In the Angels, and related On Being an Angel, photographs, the body of the girl (who is Woodman) depicts a quality of near disembodiment, with the flourish at the edges of the body as detritus. If Prosser posits the unbearable loss of Barthes’s mother as the engine of Barthes’s need for photography to provide the path of death that words cannot provide, then Woodman creates images that provide the path of nullity for reasons that remain powerfully latent in the images. Instead of offering personal confession, the images are deeply informed by the privative code of the photographic as such. As Sloan Rankin suggests in her commentaries on Woodman’s history, when Woodman was making the photographs on which her reputation now rests, she was not depressed but healthy and even joyous.54 The slant and precarious beauty of the images expresses this delicate space of joy and recognizes the emptiness of the physical and temporal world not as a pathological state but as an enlightened state. Woodman was not a student of Zen in the sense of studying Buddhism, but her work exemplifies a careful and serious encounter with the ephemeral contours of embodiment, an encounter that Woodman repeatedly stages in photographs that repeat and exhaust embodiment.

In that Woodman’s reception history had a decidedly gendered slant, her work’s meditative intellectual energy has been somewhat overlooked, in favor of readings that contend with an assumption that some form of gendered pathology inspired her work.55 There are sharp and painful explorations of gender in her work – not just a nightmare of the feminine but also the illusion of objects in time and space is exposed in the delicate and frightening imagery of Woodman’s photographs. Importantly, Woodman titled photographs Space and Space2 (Providence, Rhode Island, 1975–1978), thus indicating that the images interact with space itself and render space in the flat plane of the photograph (Figure 5.11).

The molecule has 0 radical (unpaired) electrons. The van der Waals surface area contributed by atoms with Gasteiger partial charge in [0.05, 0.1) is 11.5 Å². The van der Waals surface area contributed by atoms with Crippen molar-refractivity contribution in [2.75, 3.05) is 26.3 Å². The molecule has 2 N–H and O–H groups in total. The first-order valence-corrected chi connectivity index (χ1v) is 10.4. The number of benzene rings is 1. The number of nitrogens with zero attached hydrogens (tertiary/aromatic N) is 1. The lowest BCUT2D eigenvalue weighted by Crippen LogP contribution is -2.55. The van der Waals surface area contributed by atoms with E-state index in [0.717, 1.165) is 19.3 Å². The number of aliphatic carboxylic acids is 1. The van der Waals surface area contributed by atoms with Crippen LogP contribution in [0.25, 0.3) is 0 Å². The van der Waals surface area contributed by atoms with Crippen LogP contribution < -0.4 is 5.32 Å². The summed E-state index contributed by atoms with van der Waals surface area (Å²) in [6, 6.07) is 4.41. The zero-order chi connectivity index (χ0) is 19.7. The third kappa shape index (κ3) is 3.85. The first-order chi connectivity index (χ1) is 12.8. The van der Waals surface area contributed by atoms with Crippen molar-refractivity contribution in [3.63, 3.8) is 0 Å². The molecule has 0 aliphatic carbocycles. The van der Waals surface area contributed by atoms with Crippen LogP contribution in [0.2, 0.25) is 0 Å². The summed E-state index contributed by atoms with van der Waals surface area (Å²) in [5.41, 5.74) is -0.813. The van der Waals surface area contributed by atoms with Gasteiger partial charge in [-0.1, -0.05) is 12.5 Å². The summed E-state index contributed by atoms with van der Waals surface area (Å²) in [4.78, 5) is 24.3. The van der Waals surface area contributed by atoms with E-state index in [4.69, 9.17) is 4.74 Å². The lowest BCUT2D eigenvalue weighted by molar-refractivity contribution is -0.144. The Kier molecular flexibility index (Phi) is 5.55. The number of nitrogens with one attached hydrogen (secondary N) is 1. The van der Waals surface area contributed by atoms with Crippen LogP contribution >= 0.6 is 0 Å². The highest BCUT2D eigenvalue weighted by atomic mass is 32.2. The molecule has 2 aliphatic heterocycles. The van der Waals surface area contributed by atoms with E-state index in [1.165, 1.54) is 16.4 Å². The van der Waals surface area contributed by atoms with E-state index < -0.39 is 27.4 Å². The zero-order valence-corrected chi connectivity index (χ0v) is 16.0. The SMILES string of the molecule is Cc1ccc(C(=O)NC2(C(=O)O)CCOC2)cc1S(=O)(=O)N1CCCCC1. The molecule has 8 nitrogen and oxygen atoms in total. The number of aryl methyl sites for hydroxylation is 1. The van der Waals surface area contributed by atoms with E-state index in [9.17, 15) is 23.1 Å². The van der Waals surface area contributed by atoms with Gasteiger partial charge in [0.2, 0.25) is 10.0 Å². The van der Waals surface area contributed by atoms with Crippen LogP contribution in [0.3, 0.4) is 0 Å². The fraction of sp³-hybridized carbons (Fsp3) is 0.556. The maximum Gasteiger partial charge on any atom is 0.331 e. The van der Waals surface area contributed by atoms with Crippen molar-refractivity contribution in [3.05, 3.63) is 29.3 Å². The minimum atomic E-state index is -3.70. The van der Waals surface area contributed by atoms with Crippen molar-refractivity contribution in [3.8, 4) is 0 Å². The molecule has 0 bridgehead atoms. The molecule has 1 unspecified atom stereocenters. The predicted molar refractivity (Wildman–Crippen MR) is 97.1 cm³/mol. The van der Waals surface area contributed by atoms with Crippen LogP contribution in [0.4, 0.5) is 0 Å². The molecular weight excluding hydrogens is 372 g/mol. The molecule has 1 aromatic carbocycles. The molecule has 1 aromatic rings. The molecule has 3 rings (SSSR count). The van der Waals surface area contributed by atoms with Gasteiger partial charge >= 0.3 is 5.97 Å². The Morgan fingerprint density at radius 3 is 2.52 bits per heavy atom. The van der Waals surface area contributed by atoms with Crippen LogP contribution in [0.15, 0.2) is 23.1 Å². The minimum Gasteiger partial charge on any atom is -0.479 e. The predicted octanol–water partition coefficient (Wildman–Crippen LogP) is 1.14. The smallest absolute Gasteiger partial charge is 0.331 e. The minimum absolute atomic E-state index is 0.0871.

In House #3 (Figure 5.10), Woodman looks as if she had just crashed through the window. The fractured lines of light seem to emanate from the shoulders of the figure of the girl crouched beneath the windowsill. The blurred figure suggests not a ghostly figure but more directly a figure without weight, or one whose weight is of a different quality and force than we usually accord with the human body. The room seems to sway with a kind of wind, as if the figure of the girl, falling in, shaped the room into a hollow. Each echo of this hollow is articulated and embellished by the photograph’s implicit gestures of counter-comparison: the damaged wall, the fracture line of the wall, the overly bright (overexposed) light of the trees, the trees as fracture lines, the girl both overexposed and blurred (because of a long exposure time during which Woodman moved), and the floor covered with detritus as if the building were emptying itself. This ascesis is Woodman’s enlightenment, her coming to terms with the illusory nature of the physical world by photographing its limits, photographing the places where home is not, in fact, home and cannot protect or sustain us. Similarly, Woodman’s Angels (Rome, Italy, 1977) questions the boundary of flesh and illusion and of the unseen seen. In the image from an abandoned factory in Rome, Woodman seems to be trying to levitate, but the fey joke of the image is the impossibility of flight for the body in gravity. And yet this picture also abounds with the pun of the illusion of materiality, the present absence of the body as it attempts, comically, to transcend gravity to gain control of its own illusory field. The place where it happens is marked by the photograph as a wound of time. The nubile body half-stripped tries to jump out of its skin, out of its social position, or, more straightforwardly, out of its materiality and its illusory secured place in space and time.